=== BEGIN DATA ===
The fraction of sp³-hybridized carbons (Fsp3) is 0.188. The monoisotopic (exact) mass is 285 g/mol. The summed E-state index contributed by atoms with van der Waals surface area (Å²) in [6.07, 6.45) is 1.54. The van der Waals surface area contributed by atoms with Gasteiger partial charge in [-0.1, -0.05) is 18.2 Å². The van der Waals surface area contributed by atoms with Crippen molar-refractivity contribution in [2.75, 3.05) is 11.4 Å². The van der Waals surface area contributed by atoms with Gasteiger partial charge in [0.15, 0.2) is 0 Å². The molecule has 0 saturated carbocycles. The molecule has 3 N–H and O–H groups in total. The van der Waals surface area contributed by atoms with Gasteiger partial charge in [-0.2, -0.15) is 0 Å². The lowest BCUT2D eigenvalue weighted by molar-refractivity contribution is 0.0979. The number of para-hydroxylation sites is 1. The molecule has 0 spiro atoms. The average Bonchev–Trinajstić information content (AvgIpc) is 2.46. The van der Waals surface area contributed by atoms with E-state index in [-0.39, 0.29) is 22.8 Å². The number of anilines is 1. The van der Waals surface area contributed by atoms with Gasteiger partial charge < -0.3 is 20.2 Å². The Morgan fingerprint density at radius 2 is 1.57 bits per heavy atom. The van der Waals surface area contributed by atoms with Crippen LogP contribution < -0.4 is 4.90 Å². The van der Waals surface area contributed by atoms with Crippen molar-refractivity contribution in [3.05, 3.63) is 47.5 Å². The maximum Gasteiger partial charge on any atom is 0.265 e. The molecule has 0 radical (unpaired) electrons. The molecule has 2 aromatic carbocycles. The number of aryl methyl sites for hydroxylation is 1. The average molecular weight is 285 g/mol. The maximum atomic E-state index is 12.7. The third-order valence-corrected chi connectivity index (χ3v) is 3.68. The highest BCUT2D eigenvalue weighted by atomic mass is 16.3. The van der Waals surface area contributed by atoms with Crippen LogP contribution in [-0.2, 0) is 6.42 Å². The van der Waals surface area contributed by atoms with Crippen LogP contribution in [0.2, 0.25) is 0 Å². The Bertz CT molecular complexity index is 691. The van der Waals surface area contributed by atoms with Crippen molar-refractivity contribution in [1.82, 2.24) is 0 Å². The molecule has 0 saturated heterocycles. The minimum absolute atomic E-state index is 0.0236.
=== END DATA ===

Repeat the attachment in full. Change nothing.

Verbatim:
The fraction of sp³-hybridized carbons (Fsp3) is 0.188. The monoisotopic (exact) mass is 285 g/mol. The summed E-state index contributed by atoms with van der Waals surface area (Å²) in [6.07, 6.45) is 1.54. The van der Waals surface area contributed by atoms with Gasteiger partial charge in [-0.1, -0.05) is 18.2 Å². The van der Waals surface area contributed by atoms with Crippen molar-refractivity contribution in [2.75, 3.05) is 11.4 Å². The van der Waals surface area contributed by atoms with Gasteiger partial charge in [0.15, 0.2) is 0 Å². The molecule has 0 saturated carbocycles. The molecule has 3 N–H and O–H groups in total. The van der Waals surface area contributed by atoms with Gasteiger partial charge in [-0.2, -0.15) is 0 Å². The lowest BCUT2D eigenvalue weighted by molar-refractivity contribution is 0.0979. The number of para-hydroxylation sites is 1. The molecule has 0 spiro atoms. The average Bonchev–Trinajstić information content (AvgIpc) is 2.46. The van der Waals surface area contributed by atoms with E-state index in [-0.39, 0.29) is 22.8 Å². The number of anilines is 1. The van der Waals surface area contributed by atoms with Gasteiger partial charge < -0.3 is 20.2 Å². The Morgan fingerprint density at radius 2 is 1.57 bits per heavy atom. The van der Waals surface area contributed by atoms with Crippen LogP contribution < -0.4 is 4.90 Å². The van der Waals surface area contributed by atoms with Crippen molar-refractivity contribution in [3.05, 3.63) is 47.5 Å². The maximum Gasteiger partial charge on any atom is 0.265 e. The molecule has 0 radical (unpaired) electrons. The molecule has 2 aromatic carbocycles. The number of aryl methyl sites for hydroxylation is 1. The average molecular weight is 285 g/mol. The maximum atomic E-state index is 12.7. The third-order valence-corrected chi connectivity index (χ3v) is 3.68. The highest BCUT2D eigenvalue weighted by atomic mass is 16.3. The van der Waals surface area contributed by atoms with Crippen LogP contribution in [-0.2, 0) is 6.42 Å². The van der Waals surface area contributed by atoms with Crippen LogP contribution in [0.2, 0.25) is 0 Å². The Bertz CT molecular complexity index is 691. The van der Waals surface area contributed by atoms with Crippen molar-refractivity contribution in [1.82, 2.24) is 0 Å². The molecule has 0 saturated heterocycles. The minimum absolute atomic E-state index is 0.0236.